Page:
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Forgetting can be integral to helping our brain remember.

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There are few things more frustrating than trying to recall a fact or memory and losing it. You may ask yourself if this is the beginning of mental decline or the beginning of a degenerative state. What you might not think is that forgetting is a good thing. But it can happen. New research on memory suggests that it’s actually a healthy and essential brain function – and one that’s becoming increasingly important in our rapidly changing lives. “You want to be able to adapt to your environment because your environment is always changing. But if you’re too fixated on your first experience, you won’t behave adaptively,” says Thomas Ryan Trinity College Dublin in Ireland. Interestingly, his research also indicates that forgotten memories remain in the brain, so they can be retrieved if necessary.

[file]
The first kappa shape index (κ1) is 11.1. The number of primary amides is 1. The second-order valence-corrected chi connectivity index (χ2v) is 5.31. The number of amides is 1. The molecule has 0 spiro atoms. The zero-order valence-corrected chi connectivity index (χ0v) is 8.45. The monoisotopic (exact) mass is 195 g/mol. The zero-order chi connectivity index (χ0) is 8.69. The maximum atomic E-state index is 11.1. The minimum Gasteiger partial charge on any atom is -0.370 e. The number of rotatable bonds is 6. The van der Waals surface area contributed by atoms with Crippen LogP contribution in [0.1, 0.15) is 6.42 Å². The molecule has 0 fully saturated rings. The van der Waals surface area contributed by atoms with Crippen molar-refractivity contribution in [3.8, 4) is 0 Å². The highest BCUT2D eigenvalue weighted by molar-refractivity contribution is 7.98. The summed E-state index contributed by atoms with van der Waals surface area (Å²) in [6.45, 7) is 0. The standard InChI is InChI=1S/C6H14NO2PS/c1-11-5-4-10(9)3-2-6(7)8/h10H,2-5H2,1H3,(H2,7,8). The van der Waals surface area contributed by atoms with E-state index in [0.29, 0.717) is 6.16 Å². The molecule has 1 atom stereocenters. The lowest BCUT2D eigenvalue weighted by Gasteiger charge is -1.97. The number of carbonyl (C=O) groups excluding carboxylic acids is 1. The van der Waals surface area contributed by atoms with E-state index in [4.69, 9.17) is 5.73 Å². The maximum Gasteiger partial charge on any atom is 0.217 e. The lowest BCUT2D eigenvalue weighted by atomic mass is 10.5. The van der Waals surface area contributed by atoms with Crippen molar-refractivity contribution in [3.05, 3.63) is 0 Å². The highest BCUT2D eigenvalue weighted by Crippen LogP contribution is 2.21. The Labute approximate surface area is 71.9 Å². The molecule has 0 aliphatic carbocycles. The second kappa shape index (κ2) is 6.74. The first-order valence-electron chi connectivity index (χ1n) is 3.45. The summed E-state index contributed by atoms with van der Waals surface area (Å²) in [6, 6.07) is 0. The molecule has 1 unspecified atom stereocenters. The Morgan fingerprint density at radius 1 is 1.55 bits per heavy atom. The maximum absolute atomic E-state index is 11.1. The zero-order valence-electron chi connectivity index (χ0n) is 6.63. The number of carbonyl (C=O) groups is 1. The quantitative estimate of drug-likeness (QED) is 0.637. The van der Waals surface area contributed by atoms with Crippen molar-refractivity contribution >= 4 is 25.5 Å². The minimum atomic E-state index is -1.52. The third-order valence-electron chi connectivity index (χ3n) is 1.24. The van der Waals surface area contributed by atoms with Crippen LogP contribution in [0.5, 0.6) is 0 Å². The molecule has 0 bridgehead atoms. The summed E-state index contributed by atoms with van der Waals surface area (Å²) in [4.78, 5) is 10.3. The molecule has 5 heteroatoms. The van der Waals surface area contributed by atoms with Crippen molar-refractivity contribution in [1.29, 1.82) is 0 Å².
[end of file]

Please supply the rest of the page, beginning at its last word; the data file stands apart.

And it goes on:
Everyday forgetting – like not remembering what you had for dinner last week – is called natural forgetting. This is in contrast to pathological forgetting, which results from brain injuries or conditions such as Alzheimer’s. Far from being a problem, natural forgetting is one of our most unique and powerful traits – our ability to generalize. Although there are times when having a highly detailed memory is invaluable, such as when revising for exams or acting as a witness to a crime, we cannot generalize without playing fast and loose with the details. say Edwin Robertson at the University of Glasgow, UK. “To think of a chair as a chair,…